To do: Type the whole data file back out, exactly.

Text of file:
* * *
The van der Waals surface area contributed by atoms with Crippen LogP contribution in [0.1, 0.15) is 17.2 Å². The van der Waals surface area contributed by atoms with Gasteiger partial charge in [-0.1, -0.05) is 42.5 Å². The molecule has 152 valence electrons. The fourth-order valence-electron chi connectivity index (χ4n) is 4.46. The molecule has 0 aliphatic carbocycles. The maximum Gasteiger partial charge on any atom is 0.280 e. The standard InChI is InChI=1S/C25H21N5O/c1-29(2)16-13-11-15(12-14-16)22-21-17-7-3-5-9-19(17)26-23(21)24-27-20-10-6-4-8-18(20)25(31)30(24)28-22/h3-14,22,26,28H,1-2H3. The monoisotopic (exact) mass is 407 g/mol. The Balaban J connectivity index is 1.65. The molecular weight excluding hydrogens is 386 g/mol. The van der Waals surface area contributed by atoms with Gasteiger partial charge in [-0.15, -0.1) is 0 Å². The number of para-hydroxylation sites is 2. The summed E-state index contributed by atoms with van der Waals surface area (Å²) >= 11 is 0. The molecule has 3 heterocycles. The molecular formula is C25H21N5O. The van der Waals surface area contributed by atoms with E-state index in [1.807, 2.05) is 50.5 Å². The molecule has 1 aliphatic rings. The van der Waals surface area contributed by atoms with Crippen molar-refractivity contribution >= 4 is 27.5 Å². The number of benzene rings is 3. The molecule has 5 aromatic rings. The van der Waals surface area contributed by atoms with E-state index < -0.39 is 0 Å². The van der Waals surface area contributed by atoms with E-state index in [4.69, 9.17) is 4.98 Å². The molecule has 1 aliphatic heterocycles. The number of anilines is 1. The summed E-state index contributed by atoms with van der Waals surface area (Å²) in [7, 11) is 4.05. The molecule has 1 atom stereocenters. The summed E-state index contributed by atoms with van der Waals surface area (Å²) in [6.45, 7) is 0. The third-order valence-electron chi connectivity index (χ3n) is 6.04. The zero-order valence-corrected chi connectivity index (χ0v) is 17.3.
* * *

The van der Waals surface area contributed by atoms with Crippen LogP contribution in [0.1, 0.15) is 17.2 Å². The van der Waals surface area contributed by atoms with Gasteiger partial charge in [-0.1, -0.05) is 42.5 Å². The molecule has 152 valence electrons. The fourth-order valence-electron chi connectivity index (χ4n) is 4.46. The molecule has 0 aliphatic carbocycles. The maximum Gasteiger partial charge on any atom is 0.280 e. The standard InChI is InChI=1S/C25H21N5O/c1-29(2)16-13-11-15(12-14-16)22-21-17-7-3-5-9-19(17)26-23(21)24-27-20-10-6-4-8-18(20)25(31)30(24)28-22/h3-14,22,26,28H,1-2H3. The monoisotopic (exact) mass is 407 g/mol. The Balaban J connectivity index is 1.65. The molecular weight excluding hydrogens is 386 g/mol. The van der Waals surface area contributed by atoms with Gasteiger partial charge in [-0.15, -0.1) is 0 Å². The number of para-hydroxylation sites is 2. The summed E-state index contributed by atoms with van der Waals surface area (Å²) >= 11 is 0. The molecule has 3 heterocycles. The molecular formula is C25H21N5O. The van der Waals surface area contributed by atoms with E-state index in [1.807, 2.05) is 50.5 Å². The molecule has 1 aliphatic rings. The van der Waals surface area contributed by atoms with Crippen molar-refractivity contribution >= 4 is 27.5 Å². The number of benzene rings is 3. The molecule has 5 aromatic rings. The van der Waals surface area contributed by atoms with E-state index < -0.39 is 0 Å². The van der Waals surface area contributed by atoms with E-state index in [4.69, 9.17) is 4.98 Å². The molecule has 1 aliphatic heterocycles. The number of anilines is 1. The summed E-state index contributed by atoms with van der Waals surface area (Å²) in [7, 11) is 4.05. The molecule has 1 atom stereocenters. The summed E-state index contributed by atoms with van der Waals surface area (Å²) in [6.45, 7) is 0. The third-order valence-electron chi connectivity index (χ3n) is 6.04. The zero-order valence-corrected chi connectivity index (χ0v) is 17.3.